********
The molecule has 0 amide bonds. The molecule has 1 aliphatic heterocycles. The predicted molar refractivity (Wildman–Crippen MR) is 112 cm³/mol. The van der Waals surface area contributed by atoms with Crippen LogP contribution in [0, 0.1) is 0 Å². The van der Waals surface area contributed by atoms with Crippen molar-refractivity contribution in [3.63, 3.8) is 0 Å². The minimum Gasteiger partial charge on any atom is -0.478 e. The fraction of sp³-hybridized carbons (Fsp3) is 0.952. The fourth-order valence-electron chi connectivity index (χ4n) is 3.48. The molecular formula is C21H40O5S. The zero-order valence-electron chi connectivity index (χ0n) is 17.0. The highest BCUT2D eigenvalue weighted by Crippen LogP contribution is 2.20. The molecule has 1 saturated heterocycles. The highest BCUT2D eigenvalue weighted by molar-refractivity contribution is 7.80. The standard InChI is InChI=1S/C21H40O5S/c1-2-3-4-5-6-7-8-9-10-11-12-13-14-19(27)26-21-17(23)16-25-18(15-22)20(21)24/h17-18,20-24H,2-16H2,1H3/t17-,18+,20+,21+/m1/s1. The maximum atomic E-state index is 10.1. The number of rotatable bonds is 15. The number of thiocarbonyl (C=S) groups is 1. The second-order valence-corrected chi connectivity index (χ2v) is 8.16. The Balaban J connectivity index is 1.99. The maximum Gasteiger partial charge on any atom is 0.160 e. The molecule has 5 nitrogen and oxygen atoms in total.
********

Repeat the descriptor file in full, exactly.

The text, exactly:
The molecule has 0 amide bonds. The molecule has 1 aliphatic heterocycles. The predicted molar refractivity (Wildman–Crippen MR) is 112 cm³/mol. The van der Waals surface area contributed by atoms with Crippen LogP contribution in [0, 0.1) is 0 Å². The van der Waals surface area contributed by atoms with Crippen molar-refractivity contribution in [3.63, 3.8) is 0 Å². The minimum Gasteiger partial charge on any atom is -0.478 e. The fraction of sp³-hybridized carbons (Fsp3) is 0.952. The fourth-order valence-electron chi connectivity index (χ4n) is 3.48. The molecular formula is C21H40O5S. The zero-order valence-electron chi connectivity index (χ0n) is 17.0. The highest BCUT2D eigenvalue weighted by Crippen LogP contribution is 2.20. The molecule has 1 saturated heterocycles. The highest BCUT2D eigenvalue weighted by molar-refractivity contribution is 7.80. The standard InChI is InChI=1S/C21H40O5S/c1-2-3-4-5-6-7-8-9-10-11-12-13-14-19(27)26-21-17(23)16-25-18(15-22)20(21)24/h17-18,20-24H,2-16H2,1H3/t17-,18+,20+,21+/m1/s1. The maximum atomic E-state index is 10.1. The number of rotatable bonds is 15. The number of thiocarbonyl (C=S) groups is 1. The second-order valence-corrected chi connectivity index (χ2v) is 8.16. The Balaban J connectivity index is 1.99. The maximum Gasteiger partial charge on any atom is 0.160 e. The molecule has 5 nitrogen and oxygen atoms in total.